Glazed wallpaper that will withstand the dampness of the kitchen or of the bathroom now receives a coating after it is on the wall-treatment that renders it washable. Some varnishes lend a tone of mellow age to wallpaper, which, in the case of old designs reproduced, is an effective decorative aid. A finish is now possible, however, that will change only slightly the tone of the paper, so that any wall may be treated and still retain the brilliance of the original. Paper may be had also that is invisibly waterproofed when it is manufactured. The finishing of paper by such means is useful in playrooms, children's bedrooms, hallways, bathrooms and kitchens, where the paper is particularly in danger of becoming soiled or subjected to dampness.

A great deal depends upon suiting the wallpaper to the rest of the furnishings. Some of the dissatisfaction with wallpaper in the past doubtless arose from disregarding this point. With smart modern furniture the wallpaper may well be in a similar sophisticated mode. Furniture of early American, Georgian English or French country styles may have as settings appropriate types of paper.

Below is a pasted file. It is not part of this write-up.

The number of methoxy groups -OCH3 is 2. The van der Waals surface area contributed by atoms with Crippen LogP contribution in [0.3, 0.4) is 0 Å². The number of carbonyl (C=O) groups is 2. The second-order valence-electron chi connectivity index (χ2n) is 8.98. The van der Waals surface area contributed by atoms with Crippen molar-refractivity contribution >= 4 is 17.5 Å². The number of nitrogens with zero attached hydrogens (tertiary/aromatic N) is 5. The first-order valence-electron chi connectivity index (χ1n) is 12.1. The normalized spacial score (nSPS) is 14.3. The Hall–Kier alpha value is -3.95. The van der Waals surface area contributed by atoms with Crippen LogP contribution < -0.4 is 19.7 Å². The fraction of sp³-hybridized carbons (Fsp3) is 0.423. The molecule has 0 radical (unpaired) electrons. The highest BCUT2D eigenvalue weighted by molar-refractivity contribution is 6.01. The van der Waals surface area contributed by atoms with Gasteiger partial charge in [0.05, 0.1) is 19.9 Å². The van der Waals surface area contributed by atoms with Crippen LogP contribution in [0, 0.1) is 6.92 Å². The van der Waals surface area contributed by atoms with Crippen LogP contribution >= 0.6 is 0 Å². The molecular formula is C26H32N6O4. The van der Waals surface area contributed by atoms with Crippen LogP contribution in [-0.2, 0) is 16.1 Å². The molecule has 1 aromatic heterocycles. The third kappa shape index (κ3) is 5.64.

After the kind of paper has been decided upon, the color is of next importance, for it must harmonize with the principal hues of the other furnishings. Scale of pattern should be carefully considered also. Large units of design should be shunned in most cases, and paper with tiny designs that have too much space between the units. The successful pattern is one that covers the wall space without obtruding into the room.

The decorative usefulness of a molding or border at the point where the wallpaper ends or joins the ceiling should also be emphasized. If of a color that harmonizes with the general tone of the paper, this border will allow the eye more easily to make the transition to the lighter ceiling paper and bind in the design on the walls, just as the borders of a panel hold the pattern within circumscribed limits.

The ceiling is just as important as floors or walls, considered from the point of view of a harmonious ensemble. Some daring innovators have applied a pattern paper to the ceiling. This latter treatment is extremely useful in upperstory rooms where the contours of the roof cut up the usual flat expanse of ceiling.